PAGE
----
FOR THE SINS we have committed without knowledge or understanding because we are only mortal, ignorant, blundering and sometimes downright stupid. And for those sins we have sometimes committed with knowledge, which is really horrendous.

 

FOR THE SINS we have perpetrated through the utterance of our lips (which is where a good deal of our sinning comes from); through harsh speech (which is one of the worst kinds because even when we say we’re sorry, we can’t really erase the hurt from someone else’s soul); and through tipshus peh – pure stupidity.

 

FOR THE SINS of hardheartedness and compulsion – of insisting and being stubborn and high-handed and always right, even when we’re not. (And even when we are … )

 

FOR THE SINS of confession – of saying “Okay, I’m sorry!” when we don’t really mean it but we just want the satisfaction of being heroic and long-suffering.

 

AND FOR THE SIN of not loving enough, of not being considerate enough, of not understanding enough.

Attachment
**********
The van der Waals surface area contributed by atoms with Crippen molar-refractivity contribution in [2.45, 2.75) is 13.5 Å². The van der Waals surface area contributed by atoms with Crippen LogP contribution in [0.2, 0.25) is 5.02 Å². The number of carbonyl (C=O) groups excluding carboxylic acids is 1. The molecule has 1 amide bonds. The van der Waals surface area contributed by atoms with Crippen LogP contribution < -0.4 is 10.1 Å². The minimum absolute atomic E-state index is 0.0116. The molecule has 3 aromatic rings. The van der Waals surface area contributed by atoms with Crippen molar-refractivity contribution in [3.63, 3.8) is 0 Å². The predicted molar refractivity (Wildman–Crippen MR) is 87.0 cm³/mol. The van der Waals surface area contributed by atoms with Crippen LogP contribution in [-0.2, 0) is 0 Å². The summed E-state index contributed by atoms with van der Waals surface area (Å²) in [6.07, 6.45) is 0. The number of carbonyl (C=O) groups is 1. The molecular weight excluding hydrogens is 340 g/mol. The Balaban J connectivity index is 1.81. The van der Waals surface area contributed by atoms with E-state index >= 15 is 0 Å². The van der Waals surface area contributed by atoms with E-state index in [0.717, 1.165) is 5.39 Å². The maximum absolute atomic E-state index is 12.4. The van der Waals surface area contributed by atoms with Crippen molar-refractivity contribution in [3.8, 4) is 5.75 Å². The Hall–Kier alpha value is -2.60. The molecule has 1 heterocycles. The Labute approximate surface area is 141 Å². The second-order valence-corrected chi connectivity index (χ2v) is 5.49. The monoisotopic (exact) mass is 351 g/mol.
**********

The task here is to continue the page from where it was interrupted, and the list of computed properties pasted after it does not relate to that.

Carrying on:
FOR THESE AND ALL OTHER sins, too numerous to mention, forgive me, love me, bear with me … as I will, with God’s help, do my utmost to forgive you, love you, bear with you.

 

BECAUSE WE ARE TWO DEFICIENT HALVES of one potential whole which can, somehow, transcend the sum of its parts – and its sins.

 

AND BECAUSE I love you**, and where there is love, there is chessed (kindness). And when love and chessed come together, there is no room left for ego and anger and hardness of heart. There is only room for you, and me, and God.

 

**(except when you leave your dirty coffee cups on my clean counter after dinner, for which sin I shall not forgive you because there’s no reason you can’t remember to put them in the sink!!!)

*Al Chet is a long, alphabetical prayer recited on Yom Kippur, which details all of our sins

Reprinted with the kind permission of Yaffa Ganz. © Yaffa Ganz
First published by Feldheim in 1994 in ‘Cinnamon & Myrrh’, now available in paperback from Feldheim and Amazon.
Yaffa Ganz’s most recent book, ‘Wheat, Wine & Honey‘ is a book of poems, now available from Amazon